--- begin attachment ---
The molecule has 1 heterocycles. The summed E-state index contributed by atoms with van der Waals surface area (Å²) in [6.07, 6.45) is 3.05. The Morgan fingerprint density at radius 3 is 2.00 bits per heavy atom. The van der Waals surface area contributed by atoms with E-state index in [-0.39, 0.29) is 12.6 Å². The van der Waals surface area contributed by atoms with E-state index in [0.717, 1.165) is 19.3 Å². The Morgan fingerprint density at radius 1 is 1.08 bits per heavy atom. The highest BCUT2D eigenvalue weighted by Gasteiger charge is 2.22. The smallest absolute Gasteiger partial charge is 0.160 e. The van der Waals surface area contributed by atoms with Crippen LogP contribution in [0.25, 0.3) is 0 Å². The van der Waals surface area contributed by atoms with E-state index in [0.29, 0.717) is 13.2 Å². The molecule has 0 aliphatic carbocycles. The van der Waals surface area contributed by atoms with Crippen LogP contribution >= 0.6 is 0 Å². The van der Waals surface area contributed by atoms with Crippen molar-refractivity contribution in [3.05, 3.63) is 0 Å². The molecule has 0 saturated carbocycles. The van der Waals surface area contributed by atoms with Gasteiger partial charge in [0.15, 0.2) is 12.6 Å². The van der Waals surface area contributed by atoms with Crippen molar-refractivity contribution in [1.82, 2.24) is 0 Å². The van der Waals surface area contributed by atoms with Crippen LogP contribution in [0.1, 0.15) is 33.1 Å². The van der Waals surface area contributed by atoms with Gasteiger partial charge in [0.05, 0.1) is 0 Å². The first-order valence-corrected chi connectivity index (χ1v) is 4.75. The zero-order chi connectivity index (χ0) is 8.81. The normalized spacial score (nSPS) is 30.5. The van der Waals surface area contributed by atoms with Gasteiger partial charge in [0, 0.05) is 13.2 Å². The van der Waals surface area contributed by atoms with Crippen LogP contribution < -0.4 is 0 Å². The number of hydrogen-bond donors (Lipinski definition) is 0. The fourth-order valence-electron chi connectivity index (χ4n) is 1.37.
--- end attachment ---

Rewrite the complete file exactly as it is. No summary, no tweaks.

The molecule has 1 heterocycles. The summed E-state index contributed by atoms with van der Waals surface area (Å²) in [6.07, 6.45) is 3.05. The Morgan fingerprint density at radius 3 is 2.00 bits per heavy atom. The van der Waals surface area contributed by atoms with E-state index in [-0.39, 0.29) is 12.6 Å². The van der Waals surface area contributed by atoms with E-state index in [0.717, 1.165) is 19.3 Å². The Morgan fingerprint density at radius 1 is 1.08 bits per heavy atom. The highest BCUT2D eigenvalue weighted by Gasteiger charge is 2.22. The smallest absolute Gasteiger partial charge is 0.160 e. The van der Waals surface area contributed by atoms with Crippen LogP contribution in [0.25, 0.3) is 0 Å². The van der Waals surface area contributed by atoms with E-state index in [0.29, 0.717) is 13.2 Å². The molecule has 0 aliphatic carbocycles. The van der Waals surface area contributed by atoms with Crippen LogP contribution >= 0.6 is 0 Å². The van der Waals surface area contributed by atoms with Crippen molar-refractivity contribution in [3.05, 3.63) is 0 Å². The molecule has 0 saturated carbocycles. The van der Waals surface area contributed by atoms with Gasteiger partial charge in [0.15, 0.2) is 12.6 Å². The van der Waals surface area contributed by atoms with Crippen molar-refractivity contribution in [1.82, 2.24) is 0 Å². The van der Waals surface area contributed by atoms with Crippen LogP contribution in [0.1, 0.15) is 33.1 Å². The van der Waals surface area contributed by atoms with Gasteiger partial charge in [0.05, 0.1) is 0 Å². The first-order valence-corrected chi connectivity index (χ1v) is 4.75. The zero-order chi connectivity index (χ0) is 8.81. The normalized spacial score (nSPS) is 30.5. The van der Waals surface area contributed by atoms with Gasteiger partial charge in [0, 0.05) is 13.2 Å². The van der Waals surface area contributed by atoms with Crippen LogP contribution < -0.4 is 0 Å². The number of hydrogen-bond donors (Lipinski definition) is 0. The fourth-order valence-electron chi connectivity index (χ4n) is 1.37.